First up, however, was the Mozart Quartet, the key of G Minor promising, as with other works from this composer, a vein of dark, agitated feeling colouring the music. So it proved, the players making the most of the music’s contrasting moods, the opening filled with foreboding and unease, and the second subject light and tripping, with some nice flashes of musical temperament in violinist Cristina Vaszilcsin’s work. It was playing that made the repeat a real pleasure to experience, as one could focus on different aspects of the music-making – the strong rhythmic support from Robert Ibell’s ‘cello, for example, and the clear, sparkling lines maintained by pianist Catherine McKay. The development’s surge and flow was nicely realised, the strands of melancholic feeling well-activated, with intense dialoguing between violin and viola (Peter Garrity), and an almost Beethovenian strength coming out in the piano part.

In the slow movement, the piano-and-strings exchanges exhibited grace and tender feeling, the violinist negotiating her extended “running” solo with deft elegance. The group generated great “schwung” in the finale’s concerted passages, the piano taking the spirited lead, and the individual strings allowing themselves some “glint” when negotiating their separate lines, occasionally setting against this lovely trio-voicing moments during softer episodes. The players enjoyed the work’s “teased-out” ending, Mozart treating us to a few bars of remote modulation before returning to the home key for a grand finish.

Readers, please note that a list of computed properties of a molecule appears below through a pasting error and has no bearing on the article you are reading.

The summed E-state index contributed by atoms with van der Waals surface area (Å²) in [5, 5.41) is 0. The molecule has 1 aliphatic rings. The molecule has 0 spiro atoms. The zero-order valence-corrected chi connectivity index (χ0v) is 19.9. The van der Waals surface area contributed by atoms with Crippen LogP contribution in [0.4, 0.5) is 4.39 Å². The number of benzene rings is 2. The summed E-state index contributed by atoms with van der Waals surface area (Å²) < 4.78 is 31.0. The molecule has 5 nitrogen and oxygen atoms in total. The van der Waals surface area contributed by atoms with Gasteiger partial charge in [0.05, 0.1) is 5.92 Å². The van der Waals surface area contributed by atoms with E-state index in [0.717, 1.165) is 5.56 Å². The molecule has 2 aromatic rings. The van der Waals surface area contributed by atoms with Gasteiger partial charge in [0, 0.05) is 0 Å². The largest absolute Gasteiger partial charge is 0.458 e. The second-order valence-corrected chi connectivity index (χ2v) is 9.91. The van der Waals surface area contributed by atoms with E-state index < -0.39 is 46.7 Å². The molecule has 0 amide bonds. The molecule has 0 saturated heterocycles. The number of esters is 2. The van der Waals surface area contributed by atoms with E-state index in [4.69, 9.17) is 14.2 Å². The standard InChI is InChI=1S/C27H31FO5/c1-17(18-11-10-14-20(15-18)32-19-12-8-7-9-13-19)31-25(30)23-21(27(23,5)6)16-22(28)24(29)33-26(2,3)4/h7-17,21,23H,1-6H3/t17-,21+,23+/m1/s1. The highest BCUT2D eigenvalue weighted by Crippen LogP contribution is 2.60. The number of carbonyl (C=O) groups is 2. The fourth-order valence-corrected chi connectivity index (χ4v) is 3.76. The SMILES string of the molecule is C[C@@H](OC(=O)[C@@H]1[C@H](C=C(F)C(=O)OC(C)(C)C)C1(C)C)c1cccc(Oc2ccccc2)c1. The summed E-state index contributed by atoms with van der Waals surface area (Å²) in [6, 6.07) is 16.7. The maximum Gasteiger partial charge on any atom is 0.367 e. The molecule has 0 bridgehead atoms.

Mahler’s Piano Quartet Movement came from a work written when the composer was just 16, the rest of which he later destroyed, apart from a few bars of a Scherzo. It remains a fascinating glimpse of a “composer-in-gestation”, one whose characteristic fingerprints are already discernable. The piano-dark, brooding opening, with its repeated emphasis on a three-note motif swung between lyricism and angst, building up towards lines of running counterpoint, with every instrument singing its own song. The three-note motiv dominated the music’s central section, driving things to fever pitch in places, and creating what seemed like an unstoppable tide of impassioned feeling – full credit to Catherine McKay for her full-blooded pianistic flourishes, and to the strings for their similarly-expressed energies. The music and the playing continued to enthral, throughout contrasting episodes of exhausted calm (voices singing atop of murmuring piano chords), quickening tensions with occasional major-key flirtations, and exotic colourings (a gypsy-like violin solo leading a valedictory processional – very Mahlerian!), right to the hushed pizzicato ending.